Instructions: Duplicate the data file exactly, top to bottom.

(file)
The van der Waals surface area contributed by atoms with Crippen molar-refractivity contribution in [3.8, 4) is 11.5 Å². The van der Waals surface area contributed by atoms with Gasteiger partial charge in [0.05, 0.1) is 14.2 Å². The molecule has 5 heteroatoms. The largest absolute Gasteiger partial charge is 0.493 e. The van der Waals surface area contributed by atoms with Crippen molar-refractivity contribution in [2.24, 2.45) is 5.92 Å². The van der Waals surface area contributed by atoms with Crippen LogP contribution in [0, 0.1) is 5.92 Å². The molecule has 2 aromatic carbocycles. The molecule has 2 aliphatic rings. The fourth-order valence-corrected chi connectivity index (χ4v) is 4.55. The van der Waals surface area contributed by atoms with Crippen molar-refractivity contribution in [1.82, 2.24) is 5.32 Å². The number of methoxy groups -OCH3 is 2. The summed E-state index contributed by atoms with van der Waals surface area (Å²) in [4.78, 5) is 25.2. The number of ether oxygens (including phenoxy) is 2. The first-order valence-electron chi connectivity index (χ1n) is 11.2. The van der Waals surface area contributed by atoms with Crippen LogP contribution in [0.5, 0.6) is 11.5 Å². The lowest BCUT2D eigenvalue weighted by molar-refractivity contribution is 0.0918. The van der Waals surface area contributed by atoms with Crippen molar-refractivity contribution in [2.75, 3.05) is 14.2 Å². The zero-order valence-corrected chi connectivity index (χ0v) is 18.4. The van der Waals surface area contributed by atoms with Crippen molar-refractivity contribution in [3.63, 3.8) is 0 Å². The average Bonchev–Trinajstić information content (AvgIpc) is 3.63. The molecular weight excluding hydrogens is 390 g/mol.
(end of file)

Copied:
The van der Waals surface area contributed by atoms with Crippen molar-refractivity contribution in [3.8, 4) is 11.5 Å². The van der Waals surface area contributed by atoms with Gasteiger partial charge in [0.05, 0.1) is 14.2 Å². The molecule has 5 heteroatoms. The largest absolute Gasteiger partial charge is 0.493 e. The van der Waals surface area contributed by atoms with Crippen molar-refractivity contribution in [2.24, 2.45) is 5.92 Å². The van der Waals surface area contributed by atoms with Crippen LogP contribution in [0, 0.1) is 5.92 Å². The molecule has 2 aromatic carbocycles. The molecule has 2 aliphatic rings. The fourth-order valence-corrected chi connectivity index (χ4v) is 4.55. The van der Waals surface area contributed by atoms with Crippen molar-refractivity contribution in [1.82, 2.24) is 5.32 Å². The number of methoxy groups -OCH3 is 2. The summed E-state index contributed by atoms with van der Waals surface area (Å²) in [4.78, 5) is 25.2. The number of ether oxygens (including phenoxy) is 2. The first-order valence-electron chi connectivity index (χ1n) is 11.2. The van der Waals surface area contributed by atoms with Crippen LogP contribution in [0.5, 0.6) is 11.5 Å². The lowest BCUT2D eigenvalue weighted by molar-refractivity contribution is 0.0918. The van der Waals surface area contributed by atoms with Crippen molar-refractivity contribution in [2.75, 3.05) is 14.2 Å². The zero-order valence-corrected chi connectivity index (χ0v) is 18.4. The van der Waals surface area contributed by atoms with Crippen molar-refractivity contribution in [3.63, 3.8) is 0 Å². The average Bonchev–Trinajstić information content (AvgIpc) is 3.63. The molecular weight excluding hydrogens is 390 g/mol.